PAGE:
What is the difference between urethane and polyurethane car paints?

Nov 14, 13 • Tech TalkComments Off on What is the difference between urethane and polyurethane car paints?Read More »

Urethane Linkages

We’ve had so many questions about urethane vs polyurethane we decided it was time to share a little on the subject from the polymer chemistry and the historical marketing side of the automotive aftermarket industry. The term urethane and polyurethane has been thrown around a lot in the industry and used by sales & marketing professionals to present their product in the best light. Our goal is to give those interested in learning the fundamentals of the chemistry the knowledge to empower themselves to make the best decision for their application.

 

First of all the chemical “urethane” is not used in paints and from the chemistry perspective the term “urethane” is not an accurate description of the type of resins used in paints.  The chemical “urethane”, also known as ethyl carbamate, is a toxic small molecule chemical once used in pharamceuticals but long since abandoned due to its toxic characteristics.   What can be found in many paint films is a “urethane linkage” which is a key building block found in some polymers (extremely large molecules) and a key factor in determining performance properties.  In general, paints containing “urethane linkages” typically exhibit greater toughness and durability than non-urethane linkage containing paints.  Paints that do contain urethane linkages will contain many many urethane linkages which technically makes them a poly-urethane since the definition of polyurethane is “many urethane”.  So, from a chemical perspective polyurethane is proper term to describe automotive paints that are often called urethane.

The use of the polyurethane and urethane terminology has largely emerged as a need to differentiate products that have varying performance.  It is fact that the performance of polyurethanes can vary greatly depending on how the polyurethane is formed and the formulation of the finished product.  Polyurethanes are formed by the reaction of “polyols” with “polyisocyanates”.  In the automotive aftermarket this reaction commonly occurs during and after the product is being applied as these type coatings are typically two component or “2K”.  The clear or color typically contains the polyol ingredient while the “activator” or “hardener” contains the polyisocyanate “co-reactant”.  The type of polyol and polyisocyanate largely determines the final performance.   The chemistry of the polyisocyanate co-reactant is relatively similar amongst most 2K automotive after market coatings.  However, the polyol portion varies widely.  Polyol types vary greatly accounting for a wide range of performance properties and applications of polyurethanes ranging from soft and permanently flexible polyurethane membranes, to hard and impact resistant bowling balls.  The two main types of polyols used to create polyurethanes most often employed by coatings’ manufacturers in the automotive aftermarket segment; acrylic polyols and polyester polyols.  Performance form each can vary widely depending on the composition of the polyol itself.  Therefore, it is very difficult to generalize performance  based on the type of polyol used.  The reason to bring this up is that some would argue that acrylic polyurethane (polyurethane built from acrylic polyol) is a superior product but this is not universally the case as some acrylic polyols have horrible durability performance.  Others have also used the term “poly-urethane” to describe polyurethanes built from polyester polyols.  This makes the terminology confusion since, as we discussed earlier, all urethane linkage containing coating systems are really polyurethanes whether built from acrylic or polyester polyols.  The performance of polyester polyols also varies widely making it difficult to generalize any performance based on the name.  That is why it is best not to focus on the name of a product rather focus on the performance data a recommendations from fellow users.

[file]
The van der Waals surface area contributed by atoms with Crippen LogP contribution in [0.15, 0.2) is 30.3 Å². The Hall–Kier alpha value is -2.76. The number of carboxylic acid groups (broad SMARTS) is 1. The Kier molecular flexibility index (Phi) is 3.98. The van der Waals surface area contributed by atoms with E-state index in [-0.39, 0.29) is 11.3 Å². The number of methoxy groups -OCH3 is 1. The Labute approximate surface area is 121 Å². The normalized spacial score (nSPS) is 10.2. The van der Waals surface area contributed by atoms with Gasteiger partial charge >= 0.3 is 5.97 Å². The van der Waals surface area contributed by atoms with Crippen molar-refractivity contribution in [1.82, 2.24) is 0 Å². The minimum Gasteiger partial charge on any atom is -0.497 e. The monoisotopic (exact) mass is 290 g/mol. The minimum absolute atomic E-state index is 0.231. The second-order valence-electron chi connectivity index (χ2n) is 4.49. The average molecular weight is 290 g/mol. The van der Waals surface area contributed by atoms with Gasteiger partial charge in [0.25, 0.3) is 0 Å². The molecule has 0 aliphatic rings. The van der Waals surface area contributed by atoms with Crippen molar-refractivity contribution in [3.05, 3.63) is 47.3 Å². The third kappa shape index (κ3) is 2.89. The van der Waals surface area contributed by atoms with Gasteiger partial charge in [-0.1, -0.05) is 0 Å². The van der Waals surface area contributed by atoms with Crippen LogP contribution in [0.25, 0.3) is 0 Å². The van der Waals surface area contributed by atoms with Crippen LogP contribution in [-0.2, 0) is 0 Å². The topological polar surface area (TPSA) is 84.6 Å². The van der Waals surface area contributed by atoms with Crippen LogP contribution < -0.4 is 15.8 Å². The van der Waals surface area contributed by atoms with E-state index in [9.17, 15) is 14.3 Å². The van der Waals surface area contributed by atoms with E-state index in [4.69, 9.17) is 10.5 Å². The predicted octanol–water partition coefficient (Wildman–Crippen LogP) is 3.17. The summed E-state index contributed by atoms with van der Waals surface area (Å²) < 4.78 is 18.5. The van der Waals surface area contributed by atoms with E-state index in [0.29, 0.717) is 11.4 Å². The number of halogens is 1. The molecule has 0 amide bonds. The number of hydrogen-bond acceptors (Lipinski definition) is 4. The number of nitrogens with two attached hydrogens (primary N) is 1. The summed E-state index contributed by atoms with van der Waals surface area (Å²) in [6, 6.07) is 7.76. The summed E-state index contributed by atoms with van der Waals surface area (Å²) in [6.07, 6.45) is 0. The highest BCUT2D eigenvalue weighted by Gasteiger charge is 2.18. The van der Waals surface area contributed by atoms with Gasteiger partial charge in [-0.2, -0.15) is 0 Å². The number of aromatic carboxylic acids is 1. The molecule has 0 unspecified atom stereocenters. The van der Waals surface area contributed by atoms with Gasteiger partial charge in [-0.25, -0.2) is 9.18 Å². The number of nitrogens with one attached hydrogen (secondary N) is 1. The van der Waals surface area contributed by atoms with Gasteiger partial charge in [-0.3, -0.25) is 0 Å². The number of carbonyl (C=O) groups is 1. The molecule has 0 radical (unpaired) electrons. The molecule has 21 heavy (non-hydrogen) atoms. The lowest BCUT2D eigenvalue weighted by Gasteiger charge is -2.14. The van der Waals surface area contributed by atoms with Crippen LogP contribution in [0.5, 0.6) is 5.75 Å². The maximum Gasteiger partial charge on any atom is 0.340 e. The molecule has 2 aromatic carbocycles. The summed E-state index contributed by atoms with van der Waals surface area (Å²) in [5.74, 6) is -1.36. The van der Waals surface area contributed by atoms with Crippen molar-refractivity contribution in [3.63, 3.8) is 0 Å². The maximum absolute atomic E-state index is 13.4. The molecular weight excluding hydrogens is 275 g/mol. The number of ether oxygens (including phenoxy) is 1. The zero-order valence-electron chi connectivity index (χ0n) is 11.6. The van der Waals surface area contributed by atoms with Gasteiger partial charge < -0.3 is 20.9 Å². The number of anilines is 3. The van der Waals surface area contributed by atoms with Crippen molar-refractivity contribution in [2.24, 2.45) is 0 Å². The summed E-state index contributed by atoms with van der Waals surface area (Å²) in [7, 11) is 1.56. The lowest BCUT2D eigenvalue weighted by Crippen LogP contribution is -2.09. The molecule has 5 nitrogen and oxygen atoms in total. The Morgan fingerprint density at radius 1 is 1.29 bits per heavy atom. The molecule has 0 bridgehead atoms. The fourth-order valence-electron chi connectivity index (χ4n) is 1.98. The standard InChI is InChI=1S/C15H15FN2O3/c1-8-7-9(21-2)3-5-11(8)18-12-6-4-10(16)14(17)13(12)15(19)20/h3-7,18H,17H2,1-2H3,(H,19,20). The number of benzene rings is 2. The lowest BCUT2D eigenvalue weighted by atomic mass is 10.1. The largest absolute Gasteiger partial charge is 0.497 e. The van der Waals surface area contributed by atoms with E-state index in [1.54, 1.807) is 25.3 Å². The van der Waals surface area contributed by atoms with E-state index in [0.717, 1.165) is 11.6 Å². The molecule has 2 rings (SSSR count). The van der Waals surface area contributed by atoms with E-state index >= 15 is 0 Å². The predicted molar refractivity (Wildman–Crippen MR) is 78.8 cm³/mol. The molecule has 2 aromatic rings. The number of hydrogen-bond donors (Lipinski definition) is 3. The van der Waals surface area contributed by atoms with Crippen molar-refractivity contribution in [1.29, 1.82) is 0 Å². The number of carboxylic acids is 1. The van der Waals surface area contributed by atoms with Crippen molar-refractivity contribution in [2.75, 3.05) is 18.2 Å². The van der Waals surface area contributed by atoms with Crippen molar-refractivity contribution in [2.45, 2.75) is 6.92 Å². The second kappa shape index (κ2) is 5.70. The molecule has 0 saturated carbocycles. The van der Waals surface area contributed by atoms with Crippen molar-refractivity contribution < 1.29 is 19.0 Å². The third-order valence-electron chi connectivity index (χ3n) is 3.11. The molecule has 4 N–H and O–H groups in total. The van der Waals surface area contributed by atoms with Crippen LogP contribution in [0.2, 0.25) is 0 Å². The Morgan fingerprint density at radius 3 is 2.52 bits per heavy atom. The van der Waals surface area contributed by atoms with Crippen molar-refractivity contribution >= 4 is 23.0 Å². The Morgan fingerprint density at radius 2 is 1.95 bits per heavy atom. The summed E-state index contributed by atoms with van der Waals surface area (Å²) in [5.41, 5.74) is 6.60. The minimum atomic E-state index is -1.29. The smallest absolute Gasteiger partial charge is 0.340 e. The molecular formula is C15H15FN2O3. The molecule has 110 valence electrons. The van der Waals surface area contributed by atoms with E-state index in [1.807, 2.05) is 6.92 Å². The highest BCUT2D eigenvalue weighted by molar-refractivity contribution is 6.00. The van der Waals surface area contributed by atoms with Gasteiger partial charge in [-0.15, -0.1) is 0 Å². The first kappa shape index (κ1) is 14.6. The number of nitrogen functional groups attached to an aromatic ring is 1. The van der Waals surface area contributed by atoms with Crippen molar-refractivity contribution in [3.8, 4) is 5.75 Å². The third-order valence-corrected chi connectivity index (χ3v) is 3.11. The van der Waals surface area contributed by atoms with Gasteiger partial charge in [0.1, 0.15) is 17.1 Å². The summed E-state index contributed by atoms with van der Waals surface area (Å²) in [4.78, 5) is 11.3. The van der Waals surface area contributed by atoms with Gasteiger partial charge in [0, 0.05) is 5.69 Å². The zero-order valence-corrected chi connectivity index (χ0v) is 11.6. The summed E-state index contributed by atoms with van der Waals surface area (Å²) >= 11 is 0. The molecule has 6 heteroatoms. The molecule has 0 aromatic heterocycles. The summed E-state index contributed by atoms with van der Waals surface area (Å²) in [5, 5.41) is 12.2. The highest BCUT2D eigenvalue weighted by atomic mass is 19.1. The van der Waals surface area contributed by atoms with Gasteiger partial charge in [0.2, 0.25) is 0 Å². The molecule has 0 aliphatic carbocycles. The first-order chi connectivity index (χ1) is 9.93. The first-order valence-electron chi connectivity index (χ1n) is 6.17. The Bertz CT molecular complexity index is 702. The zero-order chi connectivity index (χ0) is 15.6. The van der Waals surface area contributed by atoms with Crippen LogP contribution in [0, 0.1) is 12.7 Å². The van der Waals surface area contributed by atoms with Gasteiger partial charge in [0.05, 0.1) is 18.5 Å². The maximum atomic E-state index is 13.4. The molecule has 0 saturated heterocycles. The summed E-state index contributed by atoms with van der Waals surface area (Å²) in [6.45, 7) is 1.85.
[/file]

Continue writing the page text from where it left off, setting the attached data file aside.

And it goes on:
In summary we learned that urethane finishes are actually all polyurethanes from a chemistry perspective and that saying one polyurethane is better than another (acrylic polyurethane for instance) is not an advisable way to choose a product.  For best success long term focus on the performance data and unbiased reviews of a product to ensure you are getting what you expect.  Furthermore, don’t use price as a quality indicator. For most automotive coating name brands the price of the raw materials and manufacturing overhead is only a very small part of the total cost.  Most of the cost comes from large profit margins and exorbitant  marketing budgets.

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